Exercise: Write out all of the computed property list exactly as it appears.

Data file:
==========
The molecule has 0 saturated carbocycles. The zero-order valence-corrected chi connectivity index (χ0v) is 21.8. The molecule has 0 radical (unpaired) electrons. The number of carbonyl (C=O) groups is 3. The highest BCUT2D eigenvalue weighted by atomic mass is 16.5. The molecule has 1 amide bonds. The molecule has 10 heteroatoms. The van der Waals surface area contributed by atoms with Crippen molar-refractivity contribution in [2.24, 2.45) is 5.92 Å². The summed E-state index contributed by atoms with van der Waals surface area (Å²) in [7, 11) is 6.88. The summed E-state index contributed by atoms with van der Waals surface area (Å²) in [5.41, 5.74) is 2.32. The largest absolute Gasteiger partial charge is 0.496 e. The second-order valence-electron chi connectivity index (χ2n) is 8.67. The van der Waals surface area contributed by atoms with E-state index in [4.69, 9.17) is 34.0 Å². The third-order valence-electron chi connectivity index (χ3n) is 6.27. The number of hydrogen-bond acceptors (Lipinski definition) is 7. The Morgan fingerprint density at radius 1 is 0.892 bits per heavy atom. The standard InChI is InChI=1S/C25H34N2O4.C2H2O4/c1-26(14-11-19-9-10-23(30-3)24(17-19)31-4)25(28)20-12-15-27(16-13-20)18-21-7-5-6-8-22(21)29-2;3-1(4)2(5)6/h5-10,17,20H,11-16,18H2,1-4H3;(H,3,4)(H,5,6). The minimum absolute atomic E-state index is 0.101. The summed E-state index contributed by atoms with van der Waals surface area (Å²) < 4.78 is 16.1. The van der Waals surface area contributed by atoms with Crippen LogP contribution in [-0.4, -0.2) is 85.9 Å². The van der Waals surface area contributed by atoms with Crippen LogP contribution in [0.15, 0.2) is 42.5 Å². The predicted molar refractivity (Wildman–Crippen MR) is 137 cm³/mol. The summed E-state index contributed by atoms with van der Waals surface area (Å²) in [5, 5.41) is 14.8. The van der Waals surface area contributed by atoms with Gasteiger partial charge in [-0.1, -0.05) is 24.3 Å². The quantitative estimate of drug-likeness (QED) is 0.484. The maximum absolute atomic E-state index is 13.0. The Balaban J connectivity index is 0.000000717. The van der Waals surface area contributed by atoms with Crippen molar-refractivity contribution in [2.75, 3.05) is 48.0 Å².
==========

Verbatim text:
The molecule has 0 saturated carbocycles. The zero-order valence-corrected chi connectivity index (χ0v) is 21.8. The molecule has 0 radical (unpaired) electrons. The number of carbonyl (C=O) groups is 3. The highest BCUT2D eigenvalue weighted by atomic mass is 16.5. The molecule has 1 amide bonds. The molecule has 10 heteroatoms. The van der Waals surface area contributed by atoms with Crippen molar-refractivity contribution in [2.24, 2.45) is 5.92 Å². The summed E-state index contributed by atoms with van der Waals surface area (Å²) in [7, 11) is 6.88. The summed E-state index contributed by atoms with van der Waals surface area (Å²) in [5.41, 5.74) is 2.32. The largest absolute Gasteiger partial charge is 0.496 e. The second-order valence-electron chi connectivity index (χ2n) is 8.67. The van der Waals surface area contributed by atoms with E-state index in [4.69, 9.17) is 34.0 Å². The third-order valence-electron chi connectivity index (χ3n) is 6.27. The number of hydrogen-bond acceptors (Lipinski definition) is 7. The Morgan fingerprint density at radius 1 is 0.892 bits per heavy atom. The standard InChI is InChI=1S/C25H34N2O4.C2H2O4/c1-26(14-11-19-9-10-23(30-3)24(17-19)31-4)25(28)20-12-15-27(16-13-20)18-21-7-5-6-8-22(21)29-2;3-1(4)2(5)6/h5-10,17,20H,11-16,18H2,1-4H3;(H,3,4)(H,5,6). The minimum absolute atomic E-state index is 0.101. The summed E-state index contributed by atoms with van der Waals surface area (Å²) < 4.78 is 16.1. The van der Waals surface area contributed by atoms with Crippen LogP contribution in [-0.4, -0.2) is 85.9 Å². The van der Waals surface area contributed by atoms with Crippen LogP contribution in [0.15, 0.2) is 42.5 Å². The predicted molar refractivity (Wildman–Crippen MR) is 137 cm³/mol. The summed E-state index contributed by atoms with van der Waals surface area (Å²) in [5, 5.41) is 14.8. The van der Waals surface area contributed by atoms with Gasteiger partial charge in [-0.1, -0.05) is 24.3 Å². The quantitative estimate of drug-likeness (QED) is 0.484. The maximum absolute atomic E-state index is 13.0. The Balaban J connectivity index is 0.000000717. The van der Waals surface area contributed by atoms with Crippen molar-refractivity contribution in [2.75, 3.05) is 48.0 Å².